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Watchdog: Juice Labels Can Mislead

WASHINGTON, Feb. 1 (UPI) — Labels trumpeting health benefits of popular fruit juices are often misleading, a U.S. non-profit food safety watchdog group says.

Jeff Cronin of the Center for Science in the Public Interest in Washington singled out Minute Maid Help Nourish Your Brain 100 percent Fruit Juice, saying the product is mostly apple and grape juice — two of the cheapest, least nutritious juices — though its label uses big print to highlight smaller amounts of pomegranate and blueberry juice.

The Help Nourish Your Brain series of juices have labels that bear highly misleading non-sequiturs related to brain health, including “Vitamin C is highly concentrated in brain nerve endings,” Cronin said.

“Juice makers, including Coca-Cola and PepsiCo, realize that consumers are concerned about losing weight and reducing their risk of diet-related diseases,” Jayne Hurley, senior nutritionist at CSPI, said in a statement. “But no juice is going to perform miracles for eyes, skin, hearts, colons, or any other part of the body. That goes for just plain juice, and it certainly goes for a juice dressed up with some combination of water, artificial sweeteners, food dyes, or fake fibers.”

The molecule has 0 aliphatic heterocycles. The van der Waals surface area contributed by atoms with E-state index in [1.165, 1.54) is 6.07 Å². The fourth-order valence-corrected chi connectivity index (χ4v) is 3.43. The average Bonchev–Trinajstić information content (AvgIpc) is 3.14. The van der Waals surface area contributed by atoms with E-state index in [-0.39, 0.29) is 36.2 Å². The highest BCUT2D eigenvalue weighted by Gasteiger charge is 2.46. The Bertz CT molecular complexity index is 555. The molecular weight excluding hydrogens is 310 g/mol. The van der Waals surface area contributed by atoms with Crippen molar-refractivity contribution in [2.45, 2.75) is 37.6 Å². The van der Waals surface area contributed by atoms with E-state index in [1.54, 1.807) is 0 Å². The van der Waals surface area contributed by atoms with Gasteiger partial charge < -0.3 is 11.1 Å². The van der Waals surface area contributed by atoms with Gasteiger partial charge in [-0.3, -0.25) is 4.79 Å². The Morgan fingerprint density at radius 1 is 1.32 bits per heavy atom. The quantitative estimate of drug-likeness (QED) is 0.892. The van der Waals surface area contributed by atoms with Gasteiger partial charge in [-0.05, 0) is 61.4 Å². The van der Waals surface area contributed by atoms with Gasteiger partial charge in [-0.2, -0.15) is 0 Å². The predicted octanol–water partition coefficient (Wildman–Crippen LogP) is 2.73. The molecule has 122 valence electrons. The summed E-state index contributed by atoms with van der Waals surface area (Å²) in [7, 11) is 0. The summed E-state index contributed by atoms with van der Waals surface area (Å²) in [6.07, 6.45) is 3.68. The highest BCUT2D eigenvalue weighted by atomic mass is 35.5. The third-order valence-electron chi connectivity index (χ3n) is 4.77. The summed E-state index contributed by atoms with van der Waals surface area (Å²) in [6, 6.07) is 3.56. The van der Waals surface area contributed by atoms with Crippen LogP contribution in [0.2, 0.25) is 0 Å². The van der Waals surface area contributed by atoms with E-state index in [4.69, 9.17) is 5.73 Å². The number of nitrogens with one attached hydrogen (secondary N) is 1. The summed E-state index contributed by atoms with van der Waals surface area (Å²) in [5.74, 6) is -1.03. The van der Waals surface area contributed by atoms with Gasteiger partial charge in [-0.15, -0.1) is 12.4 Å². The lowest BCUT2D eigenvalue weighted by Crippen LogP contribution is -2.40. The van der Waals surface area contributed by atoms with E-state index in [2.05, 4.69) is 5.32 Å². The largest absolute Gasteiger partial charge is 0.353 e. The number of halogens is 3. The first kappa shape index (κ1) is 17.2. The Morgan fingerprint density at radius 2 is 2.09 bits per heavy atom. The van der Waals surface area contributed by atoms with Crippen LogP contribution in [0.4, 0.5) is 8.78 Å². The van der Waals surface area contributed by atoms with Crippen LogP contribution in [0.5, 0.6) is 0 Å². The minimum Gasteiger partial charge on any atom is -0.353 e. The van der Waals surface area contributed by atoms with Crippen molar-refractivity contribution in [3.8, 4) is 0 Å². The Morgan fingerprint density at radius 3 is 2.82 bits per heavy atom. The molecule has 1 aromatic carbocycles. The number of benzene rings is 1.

Some orange juice labels, like those of Tropicana’s Healthy Heart with Omega-3, imply heart health, but the product contains only 50 milligrams of fish body oil, a tiny fraction of what one would get from a serving of salmon. Minute Maid Heart Wise orange juice, on the other hand, contains 1 gram of beneficial plant sterols — have of the amount that, taken daily, can lower low-density lipoprotein, or “bad” cholesterol by roughly 10 percent over a period of eight weeks.

A review of juices is included in the current issue of CSPI’s Nutrition Action Healthletter.

 

UPI - United Press International, Inc.

Since 1907, United Press International (UPI) has been a leading provider of critical information to media outlets, businesses, governments and researchers worldwide.

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